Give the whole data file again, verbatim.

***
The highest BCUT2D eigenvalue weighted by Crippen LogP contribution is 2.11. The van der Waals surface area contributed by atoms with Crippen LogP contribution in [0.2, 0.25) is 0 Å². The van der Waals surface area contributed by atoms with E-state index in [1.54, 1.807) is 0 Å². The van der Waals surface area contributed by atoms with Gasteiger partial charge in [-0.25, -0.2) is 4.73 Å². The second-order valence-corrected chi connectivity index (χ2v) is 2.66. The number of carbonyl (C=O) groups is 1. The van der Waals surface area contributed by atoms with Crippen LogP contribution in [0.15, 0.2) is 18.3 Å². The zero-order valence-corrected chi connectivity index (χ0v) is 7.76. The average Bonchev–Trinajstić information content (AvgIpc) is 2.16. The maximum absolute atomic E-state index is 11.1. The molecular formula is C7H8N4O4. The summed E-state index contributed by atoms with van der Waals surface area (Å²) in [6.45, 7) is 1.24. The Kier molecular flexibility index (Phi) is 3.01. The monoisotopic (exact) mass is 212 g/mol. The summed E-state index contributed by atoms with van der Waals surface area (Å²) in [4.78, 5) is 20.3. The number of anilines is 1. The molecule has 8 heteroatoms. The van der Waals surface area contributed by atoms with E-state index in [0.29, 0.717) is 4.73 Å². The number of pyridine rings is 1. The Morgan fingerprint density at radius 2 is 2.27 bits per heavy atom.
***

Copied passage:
The highest BCUT2D eigenvalue weighted by Crippen LogP contribution is 2.11. The van der Waals surface area contributed by atoms with Crippen LogP contribution in [0.2, 0.25) is 0 Å². The van der Waals surface area contributed by atoms with E-state index in [1.54, 1.807) is 0 Å². The van der Waals surface area contributed by atoms with Gasteiger partial charge in [-0.25, -0.2) is 4.73 Å². The second-order valence-corrected chi connectivity index (χ2v) is 2.66. The number of carbonyl (C=O) groups is 1. The van der Waals surface area contributed by atoms with Crippen LogP contribution in [0.15, 0.2) is 18.3 Å². The zero-order valence-corrected chi connectivity index (χ0v) is 7.76. The average Bonchev–Trinajstić information content (AvgIpc) is 2.16. The maximum absolute atomic E-state index is 11.1. The molecular formula is C7H8N4O4. The summed E-state index contributed by atoms with van der Waals surface area (Å²) in [6.45, 7) is 1.24. The Kier molecular flexibility index (Phi) is 3.01. The monoisotopic (exact) mass is 212 g/mol. The summed E-state index contributed by atoms with van der Waals surface area (Å²) in [4.78, 5) is 20.3. The number of anilines is 1. The molecule has 8 heteroatoms. The van der Waals surface area contributed by atoms with E-state index in [0.29, 0.717) is 4.73 Å². The number of pyridine rings is 1. The Morgan fingerprint density at radius 2 is 2.27 bits per heavy atom.